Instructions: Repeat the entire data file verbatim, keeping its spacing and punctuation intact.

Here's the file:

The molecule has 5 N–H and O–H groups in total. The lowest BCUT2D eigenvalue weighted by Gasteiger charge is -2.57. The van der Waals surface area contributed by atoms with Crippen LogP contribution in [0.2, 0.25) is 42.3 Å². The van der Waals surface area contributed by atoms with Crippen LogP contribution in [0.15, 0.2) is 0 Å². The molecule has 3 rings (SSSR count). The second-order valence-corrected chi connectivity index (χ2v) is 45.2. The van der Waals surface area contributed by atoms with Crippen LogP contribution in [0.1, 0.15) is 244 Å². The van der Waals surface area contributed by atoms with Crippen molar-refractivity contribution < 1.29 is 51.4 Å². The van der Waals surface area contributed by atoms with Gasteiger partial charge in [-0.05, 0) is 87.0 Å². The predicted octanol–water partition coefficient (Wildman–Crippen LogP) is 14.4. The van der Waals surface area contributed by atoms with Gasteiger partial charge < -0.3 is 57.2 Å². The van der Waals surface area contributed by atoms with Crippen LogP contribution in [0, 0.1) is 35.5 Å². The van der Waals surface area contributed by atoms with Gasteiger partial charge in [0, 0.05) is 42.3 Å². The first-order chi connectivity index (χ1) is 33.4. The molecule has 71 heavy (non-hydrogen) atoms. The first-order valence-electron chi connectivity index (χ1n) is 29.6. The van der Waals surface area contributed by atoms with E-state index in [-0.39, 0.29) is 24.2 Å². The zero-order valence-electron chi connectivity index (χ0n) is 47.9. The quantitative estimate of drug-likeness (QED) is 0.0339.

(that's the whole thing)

The molecule has 5 N–H and O–H groups in total. The lowest BCUT2D eigenvalue weighted by Gasteiger charge is -2.57. The van der Waals surface area contributed by atoms with Crippen LogP contribution in [0.2, 0.25) is 42.3 Å². The van der Waals surface area contributed by atoms with Crippen LogP contribution in [0.15, 0.2) is 0 Å². The molecule has 3 rings (SSSR count). The second-order valence-corrected chi connectivity index (χ2v) is 45.2. The van der Waals surface area contributed by atoms with Crippen LogP contribution in [0.1, 0.15) is 244 Å². The van der Waals surface area contributed by atoms with Crippen molar-refractivity contribution < 1.29 is 51.4 Å². The van der Waals surface area contributed by atoms with Gasteiger partial charge in [-0.05, 0) is 87.0 Å². The predicted octanol–water partition coefficient (Wildman–Crippen LogP) is 14.4. The van der Waals surface area contributed by atoms with Gasteiger partial charge < -0.3 is 57.2 Å². The van der Waals surface area contributed by atoms with Crippen LogP contribution in [0, 0.1) is 35.5 Å². The van der Waals surface area contributed by atoms with Gasteiger partial charge in [0, 0.05) is 42.3 Å². The first-order chi connectivity index (χ1) is 33.4. The molecule has 71 heavy (non-hydrogen) atoms. The first-order valence-electron chi connectivity index (χ1n) is 29.6. The van der Waals surface area contributed by atoms with E-state index in [-0.39, 0.29) is 24.2 Å². The zero-order valence-electron chi connectivity index (χ0n) is 47.9. The quantitative estimate of drug-likeness (QED) is 0.0339.